excuses are a disease
If I have one regret about my younger days, it’s that I made far too many excuses. I over-relied on the and understanding and forgiveness of others. Big mistake. It’s not that people aren’t...
[The Rothko Chapel, photo courtesy of Arch Daily]
Long before I acquired even the faintest interest in modern art, I was down visiting my dad in Houston, hanging out with a college buddy, Andrew. We were both about twenty at the time.
Looking for something to do, Andrew suggested we should go see the Rothko Chapel, and so we did. I had never heard of either Rothko or the chapel before.
When we got there, all I saw were these big, dark, blank canvases, not unlike the monolith in Kubrick’s “2001”.
I didn’t get it, frankly… I walked out, unimpressed. Some big, black rectangles. Any half decent house painter could’ve made those. So what?
But the visit stayed with me, somehow. For reasons I couldn’t explain, for weeks afterwards I couldn’t get the Rothko’s out of my head. The paintings struck a nerve, one that I didn’t even know I had.
Nearly three decades later, I think I now know why. By painting these big, black monster paintings, Rothko was trying to get the viewer to “gape into the void”. He wanted us to contemplate “The Mystery”, the awesomeness (good or bad) that is Creation, that is the Divine, that is the Universe.
[One of my early works, 1987]
Decades later, I realize that all art- the good stuff, anyway- is trying to get us to do the same thing: Understand the immensity of existence, whatever that might mean.
Do you have to be religious to do that? Of course not. No matter what you believe, call it either God or The Void or the Physical Universe or something else altogether, the immensity is still there. What Werner Herzog calls the “Ecstastic Truth” is still there.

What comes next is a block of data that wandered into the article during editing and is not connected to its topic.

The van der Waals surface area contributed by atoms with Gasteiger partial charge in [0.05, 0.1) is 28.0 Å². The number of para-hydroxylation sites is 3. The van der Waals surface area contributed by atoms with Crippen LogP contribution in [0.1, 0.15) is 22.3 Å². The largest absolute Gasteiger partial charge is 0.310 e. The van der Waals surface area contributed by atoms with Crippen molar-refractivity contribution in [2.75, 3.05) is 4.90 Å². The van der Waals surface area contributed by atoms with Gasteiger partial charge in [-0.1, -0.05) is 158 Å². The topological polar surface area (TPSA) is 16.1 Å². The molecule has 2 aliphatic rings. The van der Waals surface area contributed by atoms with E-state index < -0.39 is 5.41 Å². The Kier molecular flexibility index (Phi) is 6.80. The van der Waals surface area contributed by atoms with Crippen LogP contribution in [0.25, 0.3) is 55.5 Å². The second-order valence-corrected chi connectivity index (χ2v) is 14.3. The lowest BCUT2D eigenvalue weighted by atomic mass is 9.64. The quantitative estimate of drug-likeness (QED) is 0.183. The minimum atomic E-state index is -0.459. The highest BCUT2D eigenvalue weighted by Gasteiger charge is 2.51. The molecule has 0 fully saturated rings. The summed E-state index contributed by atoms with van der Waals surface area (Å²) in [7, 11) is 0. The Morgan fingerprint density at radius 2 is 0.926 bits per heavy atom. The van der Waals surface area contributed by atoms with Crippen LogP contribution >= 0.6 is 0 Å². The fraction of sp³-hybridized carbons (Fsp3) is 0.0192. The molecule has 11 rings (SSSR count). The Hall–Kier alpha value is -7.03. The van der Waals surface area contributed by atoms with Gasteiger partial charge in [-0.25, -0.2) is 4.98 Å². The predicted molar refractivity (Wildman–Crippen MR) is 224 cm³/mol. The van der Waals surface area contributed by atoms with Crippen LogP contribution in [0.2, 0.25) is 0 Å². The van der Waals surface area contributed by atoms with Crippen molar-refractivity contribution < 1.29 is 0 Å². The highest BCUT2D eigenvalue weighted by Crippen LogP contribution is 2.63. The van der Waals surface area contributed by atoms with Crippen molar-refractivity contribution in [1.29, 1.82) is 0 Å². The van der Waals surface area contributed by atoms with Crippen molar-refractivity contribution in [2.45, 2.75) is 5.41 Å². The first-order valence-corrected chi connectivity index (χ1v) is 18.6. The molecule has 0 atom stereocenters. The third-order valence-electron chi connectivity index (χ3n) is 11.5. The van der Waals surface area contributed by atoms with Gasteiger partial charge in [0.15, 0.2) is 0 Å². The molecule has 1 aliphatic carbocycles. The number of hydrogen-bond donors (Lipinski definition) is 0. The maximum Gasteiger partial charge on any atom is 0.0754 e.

And it’ll always be a mystery; your existence in it will also remain a mystery, no matter what the clever folk in the TED videos may tell you.
So I wrote that line down, “All Art Is Religious Art”.
All art is trying to be a conduit… of Ecstatic Truth.
You don’t have to agree with me, but the older I get, the more I believe it myself, the more I want to live like it IS true.
And we are here. And it’s immense. And it’s a mystery. And…
And maybe it applies to stuff other than “Art”? Like maybe some of the stuff you do, to make a living, perhaps?
Maybe what you do for a living is more meaningful than it sounds.
This cartoon was inspired by my friend, Deb Schultz’s famous Iine, “Technology changes, people don’t.” Just as a fish cannot perceive that it’s swimming in water, people often forget that they exist in a sea of...
When you’re young, you discover the power of the idea. The idea could be about anything- art, science, business, love, politics, technology. It could be somebody else’s idea, or it could be one you...